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Apr
18
revised What normal form does a surrogate key violate?
expanded based on ypercube's comment
Apr
18
comment What normal form does a surrogate key violate?
5NF is "obscure"?! More to the point, the "nothing but the key" cliché isn't a very precise description of 3NF. 3NF is concerned equally with all the candidate keys of a relation, not just one. A surrogate key won't violate 3NF unless it gives rise to some partial key dependency. Most people will understand "surrogate" to mean a simple (non-composite) key consisting only of arbitrary values, so a partial key dependency involving a surrogate is extremely unlikely.
Apr
18
answered What normal form does a surrogate key violate?
Apr
16
revised Using an RDBMS for querying tens of Terabytes of time-series data?
The text of the question indicates that the title should be 10s rather than 10ths
Apr
16
comment Using an RDBMS for querying tens of Terabytes of time-series data?
Exadata, Netezza, Greenplum, etc. These are some of the popular SQL DBMSs for handling 10s or 100s of Terabytes of data.
Apr
16
suggested approved edit on Using an RDBMS for querying tens of Terabytes of time-series data?
Mar
31
awarded  Yearling
Mar
9
awarded  Necromancer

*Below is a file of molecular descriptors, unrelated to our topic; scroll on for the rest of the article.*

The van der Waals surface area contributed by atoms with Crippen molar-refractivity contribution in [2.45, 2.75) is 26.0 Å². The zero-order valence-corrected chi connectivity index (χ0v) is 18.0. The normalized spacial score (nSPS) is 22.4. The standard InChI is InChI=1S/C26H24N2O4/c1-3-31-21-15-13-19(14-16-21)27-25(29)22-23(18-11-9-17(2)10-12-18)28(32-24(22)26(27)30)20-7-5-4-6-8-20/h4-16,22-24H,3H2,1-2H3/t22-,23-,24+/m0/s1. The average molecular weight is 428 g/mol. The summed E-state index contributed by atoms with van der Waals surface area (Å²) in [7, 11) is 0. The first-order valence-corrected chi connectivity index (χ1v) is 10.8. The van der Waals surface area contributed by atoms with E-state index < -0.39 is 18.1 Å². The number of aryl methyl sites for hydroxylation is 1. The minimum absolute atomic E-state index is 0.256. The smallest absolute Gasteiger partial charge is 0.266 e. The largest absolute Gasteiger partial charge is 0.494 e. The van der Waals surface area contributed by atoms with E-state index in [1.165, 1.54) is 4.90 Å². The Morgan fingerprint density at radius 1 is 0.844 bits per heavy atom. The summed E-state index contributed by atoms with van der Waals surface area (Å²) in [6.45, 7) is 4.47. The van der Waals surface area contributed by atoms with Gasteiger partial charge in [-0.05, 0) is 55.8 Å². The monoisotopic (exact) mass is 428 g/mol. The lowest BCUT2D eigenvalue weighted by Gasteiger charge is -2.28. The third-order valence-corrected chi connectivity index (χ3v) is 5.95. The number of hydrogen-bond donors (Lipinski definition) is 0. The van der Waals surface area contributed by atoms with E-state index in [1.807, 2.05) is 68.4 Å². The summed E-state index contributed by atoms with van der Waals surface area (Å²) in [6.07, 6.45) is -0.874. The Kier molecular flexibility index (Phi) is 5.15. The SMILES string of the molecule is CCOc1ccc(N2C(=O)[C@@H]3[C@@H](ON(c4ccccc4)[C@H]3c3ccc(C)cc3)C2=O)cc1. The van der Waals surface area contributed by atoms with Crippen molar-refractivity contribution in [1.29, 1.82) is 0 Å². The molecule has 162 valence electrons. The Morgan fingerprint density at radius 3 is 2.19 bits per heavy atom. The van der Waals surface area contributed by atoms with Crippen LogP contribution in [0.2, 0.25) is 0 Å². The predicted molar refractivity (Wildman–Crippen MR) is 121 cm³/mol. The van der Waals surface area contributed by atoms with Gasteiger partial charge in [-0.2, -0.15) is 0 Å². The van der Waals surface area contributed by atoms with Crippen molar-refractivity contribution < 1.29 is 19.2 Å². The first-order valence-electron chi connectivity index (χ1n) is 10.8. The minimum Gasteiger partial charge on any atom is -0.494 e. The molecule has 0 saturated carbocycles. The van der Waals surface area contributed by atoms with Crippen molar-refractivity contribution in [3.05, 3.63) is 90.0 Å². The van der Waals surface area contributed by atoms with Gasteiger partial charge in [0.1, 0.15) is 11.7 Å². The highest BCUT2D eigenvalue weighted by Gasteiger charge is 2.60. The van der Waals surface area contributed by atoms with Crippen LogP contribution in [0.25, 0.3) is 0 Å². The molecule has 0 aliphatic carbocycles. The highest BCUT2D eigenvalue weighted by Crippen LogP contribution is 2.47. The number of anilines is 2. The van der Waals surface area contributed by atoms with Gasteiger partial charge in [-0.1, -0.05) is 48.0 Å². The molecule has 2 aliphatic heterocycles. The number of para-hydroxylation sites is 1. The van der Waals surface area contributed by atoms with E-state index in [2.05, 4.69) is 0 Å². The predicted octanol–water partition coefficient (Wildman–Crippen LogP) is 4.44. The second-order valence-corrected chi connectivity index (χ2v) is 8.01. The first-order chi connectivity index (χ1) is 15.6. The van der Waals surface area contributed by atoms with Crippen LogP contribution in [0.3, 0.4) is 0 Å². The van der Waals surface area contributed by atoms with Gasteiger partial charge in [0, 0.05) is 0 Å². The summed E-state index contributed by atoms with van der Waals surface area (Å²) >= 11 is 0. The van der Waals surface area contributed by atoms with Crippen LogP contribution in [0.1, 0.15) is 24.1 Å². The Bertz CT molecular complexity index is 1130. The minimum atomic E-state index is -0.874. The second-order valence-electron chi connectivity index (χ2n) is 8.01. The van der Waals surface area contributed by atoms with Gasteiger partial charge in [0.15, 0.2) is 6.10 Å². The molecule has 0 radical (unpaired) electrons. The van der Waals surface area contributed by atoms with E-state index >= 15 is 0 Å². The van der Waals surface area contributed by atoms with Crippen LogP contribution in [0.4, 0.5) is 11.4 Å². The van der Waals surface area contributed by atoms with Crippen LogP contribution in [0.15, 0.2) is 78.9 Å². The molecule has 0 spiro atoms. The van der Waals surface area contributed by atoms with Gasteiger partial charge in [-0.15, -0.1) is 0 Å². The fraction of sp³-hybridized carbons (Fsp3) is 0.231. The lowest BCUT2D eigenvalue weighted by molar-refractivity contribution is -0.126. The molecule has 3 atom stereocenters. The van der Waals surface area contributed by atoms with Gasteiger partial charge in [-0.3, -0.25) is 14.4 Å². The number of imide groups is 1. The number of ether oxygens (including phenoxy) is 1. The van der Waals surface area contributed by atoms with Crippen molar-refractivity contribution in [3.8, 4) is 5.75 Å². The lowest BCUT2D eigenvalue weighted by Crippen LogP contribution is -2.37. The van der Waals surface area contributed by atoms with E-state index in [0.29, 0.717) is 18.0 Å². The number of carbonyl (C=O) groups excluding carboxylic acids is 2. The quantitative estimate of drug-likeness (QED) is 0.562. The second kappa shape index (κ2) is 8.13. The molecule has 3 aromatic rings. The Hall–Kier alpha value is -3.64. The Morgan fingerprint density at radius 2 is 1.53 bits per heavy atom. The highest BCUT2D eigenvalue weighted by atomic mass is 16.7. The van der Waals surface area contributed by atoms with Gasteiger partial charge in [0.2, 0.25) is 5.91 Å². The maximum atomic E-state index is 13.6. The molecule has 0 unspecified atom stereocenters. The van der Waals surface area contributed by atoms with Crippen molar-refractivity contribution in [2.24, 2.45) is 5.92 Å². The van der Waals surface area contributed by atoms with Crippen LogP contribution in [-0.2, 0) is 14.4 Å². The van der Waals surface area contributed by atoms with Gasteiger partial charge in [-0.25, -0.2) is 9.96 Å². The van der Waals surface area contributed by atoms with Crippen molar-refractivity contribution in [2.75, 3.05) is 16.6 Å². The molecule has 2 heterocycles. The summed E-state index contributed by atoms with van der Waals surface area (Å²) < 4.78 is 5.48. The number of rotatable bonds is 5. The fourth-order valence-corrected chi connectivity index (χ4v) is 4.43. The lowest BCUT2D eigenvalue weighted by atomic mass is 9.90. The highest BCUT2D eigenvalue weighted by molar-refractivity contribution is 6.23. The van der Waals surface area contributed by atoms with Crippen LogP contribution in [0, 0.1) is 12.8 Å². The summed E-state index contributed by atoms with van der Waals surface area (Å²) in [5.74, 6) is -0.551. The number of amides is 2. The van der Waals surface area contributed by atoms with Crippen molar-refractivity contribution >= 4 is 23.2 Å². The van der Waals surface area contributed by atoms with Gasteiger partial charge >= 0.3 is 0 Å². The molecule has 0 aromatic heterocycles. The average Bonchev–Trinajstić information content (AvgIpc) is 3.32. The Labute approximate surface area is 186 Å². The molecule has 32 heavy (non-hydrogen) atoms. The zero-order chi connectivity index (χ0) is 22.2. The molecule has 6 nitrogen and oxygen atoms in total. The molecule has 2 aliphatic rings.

Feb
20
comment Would it be considered as a bad practice to have multiple nullable FKs on a table in SQL Server
One nullable foreign key is one too many.
Feb
20
answered Would it be considered as a bad practice to have multiple nullable FKs on a table in SQL Server
Feb
17
awarded  Tag Editor
Feb
6
answered What computations can NOT be performed in standard SQL?
Jan
25
comment Shrinking log file
If your log files are growing regularly then shrinking like that is a massively counter-productive thing to do. Don't do it. By doing this you are invalidating the log backup sequence. My guess is you are using FULL recovery when you might be better off using SIMPLE.
Jan
25
comment Is an anomaly free relation necessarily normalized?
If "all normal forms" includes DKNF then the answer is no. A relation in 6NF does not have undesirable update, insertion or deletion anomalies in the usual sense but it still may not satisfy DKNF. On the other hand DKNF is not very important and is frequently irrelevant or unachievable.
Jan
20
awarded  Nice Answer
Jan
11
answered why doesn't time for a simple update scale linearly with the number of records?
Jan
9
comment SQL Server : primary keys advice to my whitepaper needed
It is premature optimization to allow the choice of clustered index to dictate the primary key of your tables. Very premature and very unnecessary!
Jan
9
comment SQL Server : primary keys advice to my whitepaper needed
All of your points are wrong because they apparently refer to the properties of clustered indexes and not primary keys. Clustered indexes and primary keys are two different things.
Jan
9
awarded  Cleanup
Jan
9
revised What Is The Point of a Primary Key?
"unique key" is a pointless tautology - keys are unique by definition. To be absolutely clear I have substituted "candidate key" instead.